Inicio Caballos Españoles Espectáculos Ecuestres Instalaciones Nuestros Clientes Dónde estamos

History of Pure Spanish Horse


The Andalusian horse has been esteemed for its quality and appearance since Roman times. In the Middle Ages it carried knights into battle and later became the treasured mount of European nobles. Horsemen soon realized that the same qualities that made the Andalusian a versatile war horse could serve in times of peace as well. The horse soon became the favorite of the grand riding academies of Europe because of its impulsion, collection, forward motion, and agility. It was at these academies where dressage and high school riding began and flourished.


The Andalusian's physical appearance and flashy action make it one of the world's most desirable riding horses. The Andalusian is strongly built, yet extremely elegant. The typical Andalusian stands 15.2 to 16.2 hands. His head is of medium length, rectangular and lean. The head in profile is slightly convex or straight with a broad forehead and well placed ears. The eyes are alive, oval, and placed within an orbital arch. The face is straight or softly convex, moderately narrow, and without excess flesh. The neck is reasonably long, broad, yet elegant and well crested in stallions. The mane is thick and abundant. Well defined withers precede a short back; the quarters are broad and strong. The croup is rounded and of medium length. The tail is abundant, set low, and lies tightly against the body. About 80% of Andalusians are gray or white, 15 % are bay, and 5 % are black, chestnut, palomino, and dun.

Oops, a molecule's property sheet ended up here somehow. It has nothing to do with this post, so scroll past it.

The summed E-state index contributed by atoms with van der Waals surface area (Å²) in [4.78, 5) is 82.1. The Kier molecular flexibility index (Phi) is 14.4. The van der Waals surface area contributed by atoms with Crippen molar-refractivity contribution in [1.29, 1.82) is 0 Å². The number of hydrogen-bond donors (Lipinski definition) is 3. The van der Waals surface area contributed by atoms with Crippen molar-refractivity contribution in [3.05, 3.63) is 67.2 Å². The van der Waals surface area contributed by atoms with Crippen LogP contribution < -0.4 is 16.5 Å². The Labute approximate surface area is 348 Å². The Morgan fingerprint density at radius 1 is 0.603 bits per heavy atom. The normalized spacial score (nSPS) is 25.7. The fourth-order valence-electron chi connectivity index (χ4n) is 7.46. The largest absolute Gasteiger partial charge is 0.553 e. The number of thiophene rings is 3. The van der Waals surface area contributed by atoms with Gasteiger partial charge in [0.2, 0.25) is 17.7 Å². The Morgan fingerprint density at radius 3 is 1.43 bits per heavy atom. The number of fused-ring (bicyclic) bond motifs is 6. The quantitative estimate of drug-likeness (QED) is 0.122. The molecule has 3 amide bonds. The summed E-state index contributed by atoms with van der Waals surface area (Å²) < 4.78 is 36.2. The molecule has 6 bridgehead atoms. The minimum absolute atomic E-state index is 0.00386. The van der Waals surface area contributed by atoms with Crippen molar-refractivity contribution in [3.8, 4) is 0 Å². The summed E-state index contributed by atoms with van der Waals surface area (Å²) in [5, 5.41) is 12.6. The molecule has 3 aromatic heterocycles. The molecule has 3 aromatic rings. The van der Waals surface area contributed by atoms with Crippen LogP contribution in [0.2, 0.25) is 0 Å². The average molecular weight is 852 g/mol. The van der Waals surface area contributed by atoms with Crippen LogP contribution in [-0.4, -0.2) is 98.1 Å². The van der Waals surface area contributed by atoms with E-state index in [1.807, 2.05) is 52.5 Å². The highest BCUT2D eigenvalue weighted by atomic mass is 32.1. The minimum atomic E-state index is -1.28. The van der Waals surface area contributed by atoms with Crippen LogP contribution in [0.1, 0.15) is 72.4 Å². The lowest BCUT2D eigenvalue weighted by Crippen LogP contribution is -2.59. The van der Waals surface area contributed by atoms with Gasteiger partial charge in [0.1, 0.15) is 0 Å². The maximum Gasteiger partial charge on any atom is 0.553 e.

The Andalusian originated in and gained its name from the Spanish Province of Andalusia. The Andalusian horse is one of the most ancient of horse breeds. It has lived on the Iberian Peninsula since pre-history and is represented in cave paintings dating back 25,000 years. Its ancestors are the Iberian (Spanish) horse and the Barb horse, which was brought to Spain by invading Moors. Andalusians were bred principally by Carthusian Monks in the late Middle Ages at monasteries in Jerez, Seville, and Cazalla. The monks were superb horse breeders and miners, and kept the blood of their horses quite pure. The Andalusian's purity was threatened in the 1800's when Napoleon's army invaded Spain and stole many horses. One herd of Andalusians was hidden and used to renew the breed. In 1832, an epidemic devastated Spain's horse population. Only a small herd of Andalusians at the Monastery of Cartuja survived. No Andalusians were exported until 1962. In Spain, the horses are known as the Pure Spanish Horse (P.R.E.)